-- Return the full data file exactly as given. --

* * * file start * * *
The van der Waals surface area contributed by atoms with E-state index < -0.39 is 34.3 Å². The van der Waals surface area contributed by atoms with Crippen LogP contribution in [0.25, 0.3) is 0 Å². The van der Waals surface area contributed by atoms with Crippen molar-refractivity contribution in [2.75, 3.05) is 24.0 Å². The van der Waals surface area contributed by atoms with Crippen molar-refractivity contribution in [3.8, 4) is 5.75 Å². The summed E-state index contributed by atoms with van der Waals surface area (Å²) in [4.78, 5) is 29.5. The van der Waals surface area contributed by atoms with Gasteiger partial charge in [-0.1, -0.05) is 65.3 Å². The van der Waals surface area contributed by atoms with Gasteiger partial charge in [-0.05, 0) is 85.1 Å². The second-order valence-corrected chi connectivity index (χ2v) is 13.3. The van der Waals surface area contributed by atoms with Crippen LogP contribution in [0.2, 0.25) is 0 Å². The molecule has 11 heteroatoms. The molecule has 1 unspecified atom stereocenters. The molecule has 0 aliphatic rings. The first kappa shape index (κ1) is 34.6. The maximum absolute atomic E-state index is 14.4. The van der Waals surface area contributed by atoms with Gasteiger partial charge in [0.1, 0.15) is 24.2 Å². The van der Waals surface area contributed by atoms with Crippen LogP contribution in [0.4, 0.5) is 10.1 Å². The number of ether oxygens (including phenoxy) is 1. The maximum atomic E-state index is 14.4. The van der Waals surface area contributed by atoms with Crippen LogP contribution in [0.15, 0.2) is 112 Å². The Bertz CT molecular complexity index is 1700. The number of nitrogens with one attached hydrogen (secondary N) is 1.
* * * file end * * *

The van der Waals surface area contributed by atoms with E-state index < -0.39 is 34.3 Å². The van der Waals surface area contributed by atoms with Crippen LogP contribution in [0.25, 0.3) is 0 Å². The van der Waals surface area contributed by atoms with Crippen molar-refractivity contribution in [2.75, 3.05) is 24.0 Å². The van der Waals surface area contributed by atoms with Crippen molar-refractivity contribution in [3.8, 4) is 5.75 Å². The summed E-state index contributed by atoms with van der Waals surface area (Å²) in [4.78, 5) is 29.5. The van der Waals surface area contributed by atoms with Gasteiger partial charge in [-0.1, -0.05) is 65.3 Å². The van der Waals surface area contributed by atoms with Gasteiger partial charge in [-0.05, 0) is 85.1 Å². The second-order valence-corrected chi connectivity index (χ2v) is 13.3. The van der Waals surface area contributed by atoms with Crippen LogP contribution in [0.2, 0.25) is 0 Å². The molecule has 11 heteroatoms. The molecule has 1 unspecified atom stereocenters. The molecule has 0 aliphatic rings. The first kappa shape index (κ1) is 34.6. The maximum absolute atomic E-state index is 14.4. The van der Waals surface area contributed by atoms with Gasteiger partial charge in [0.1, 0.15) is 24.2 Å². The van der Waals surface area contributed by atoms with Crippen LogP contribution in [0.4, 0.5) is 10.1 Å². The number of ether oxygens (including phenoxy) is 1. The maximum atomic E-state index is 14.4. The van der Waals surface area contributed by atoms with Crippen LogP contribution in [0.15, 0.2) is 112 Å². The Bertz CT molecular complexity index is 1700. The number of nitrogens with one attached hydrogen (secondary N) is 1.